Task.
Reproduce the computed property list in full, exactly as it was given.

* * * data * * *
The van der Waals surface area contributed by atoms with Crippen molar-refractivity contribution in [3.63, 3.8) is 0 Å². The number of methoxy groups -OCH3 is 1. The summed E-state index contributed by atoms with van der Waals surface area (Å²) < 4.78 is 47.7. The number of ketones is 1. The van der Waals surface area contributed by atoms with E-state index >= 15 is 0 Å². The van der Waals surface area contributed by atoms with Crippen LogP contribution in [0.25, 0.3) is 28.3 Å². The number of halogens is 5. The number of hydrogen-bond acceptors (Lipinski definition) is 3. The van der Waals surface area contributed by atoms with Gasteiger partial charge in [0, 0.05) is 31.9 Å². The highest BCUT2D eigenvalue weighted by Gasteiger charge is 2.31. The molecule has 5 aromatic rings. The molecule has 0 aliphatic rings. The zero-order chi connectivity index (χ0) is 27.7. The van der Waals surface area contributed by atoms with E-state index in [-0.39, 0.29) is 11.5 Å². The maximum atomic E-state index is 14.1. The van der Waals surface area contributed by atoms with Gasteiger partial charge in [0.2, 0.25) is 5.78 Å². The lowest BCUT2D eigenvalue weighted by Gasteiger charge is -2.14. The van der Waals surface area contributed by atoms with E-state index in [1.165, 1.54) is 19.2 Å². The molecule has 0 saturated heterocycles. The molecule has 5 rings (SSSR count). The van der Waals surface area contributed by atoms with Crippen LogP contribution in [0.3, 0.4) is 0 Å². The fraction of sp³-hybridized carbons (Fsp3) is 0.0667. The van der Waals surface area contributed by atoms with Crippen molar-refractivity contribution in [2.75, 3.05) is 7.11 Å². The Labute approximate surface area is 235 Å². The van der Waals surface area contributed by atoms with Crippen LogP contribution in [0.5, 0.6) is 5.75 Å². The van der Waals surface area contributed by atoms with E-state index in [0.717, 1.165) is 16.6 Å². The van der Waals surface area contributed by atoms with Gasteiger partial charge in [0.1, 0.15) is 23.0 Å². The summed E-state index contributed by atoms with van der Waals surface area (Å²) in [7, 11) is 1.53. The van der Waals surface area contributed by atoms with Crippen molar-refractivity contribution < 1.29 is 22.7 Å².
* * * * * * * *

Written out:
The van der Waals surface area contributed by atoms with Crippen molar-refractivity contribution in [3.63, 3.8) is 0 Å². The number of methoxy groups -OCH3 is 1. The summed E-state index contributed by atoms with van der Waals surface area (Å²) < 4.78 is 47.7. The number of ketones is 1. The van der Waals surface area contributed by atoms with E-state index >= 15 is 0 Å². The van der Waals surface area contributed by atoms with Crippen LogP contribution in [0.25, 0.3) is 28.3 Å². The number of halogens is 5. The number of hydrogen-bond acceptors (Lipinski definition) is 3. The van der Waals surface area contributed by atoms with Gasteiger partial charge in [0, 0.05) is 31.9 Å². The highest BCUT2D eigenvalue weighted by Gasteiger charge is 2.31. The molecule has 5 aromatic rings. The molecule has 0 aliphatic rings. The zero-order chi connectivity index (χ0) is 27.7. The van der Waals surface area contributed by atoms with E-state index in [-0.39, 0.29) is 11.5 Å². The maximum atomic E-state index is 14.1. The van der Waals surface area contributed by atoms with Gasteiger partial charge in [0.2, 0.25) is 5.78 Å². The lowest BCUT2D eigenvalue weighted by Gasteiger charge is -2.14. The van der Waals surface area contributed by atoms with E-state index in [1.165, 1.54) is 19.2 Å². The molecule has 0 saturated heterocycles. The molecule has 5 rings (SSSR count). The van der Waals surface area contributed by atoms with Crippen LogP contribution in [0.3, 0.4) is 0 Å². The fraction of sp³-hybridized carbons (Fsp3) is 0.0667. The van der Waals surface area contributed by atoms with Crippen molar-refractivity contribution in [2.75, 3.05) is 7.11 Å². The Labute approximate surface area is 235 Å². The van der Waals surface area contributed by atoms with Crippen LogP contribution in [0.5, 0.6) is 5.75 Å². The van der Waals surface area contributed by atoms with E-state index in [0.717, 1.165) is 16.6 Å². The van der Waals surface area contributed by atoms with Gasteiger partial charge in [0.1, 0.15) is 23.0 Å². The summed E-state index contributed by atoms with van der Waals surface area (Å²) in [7, 11) is 1.53. The van der Waals surface area contributed by atoms with Crippen molar-refractivity contribution < 1.29 is 22.7 Å².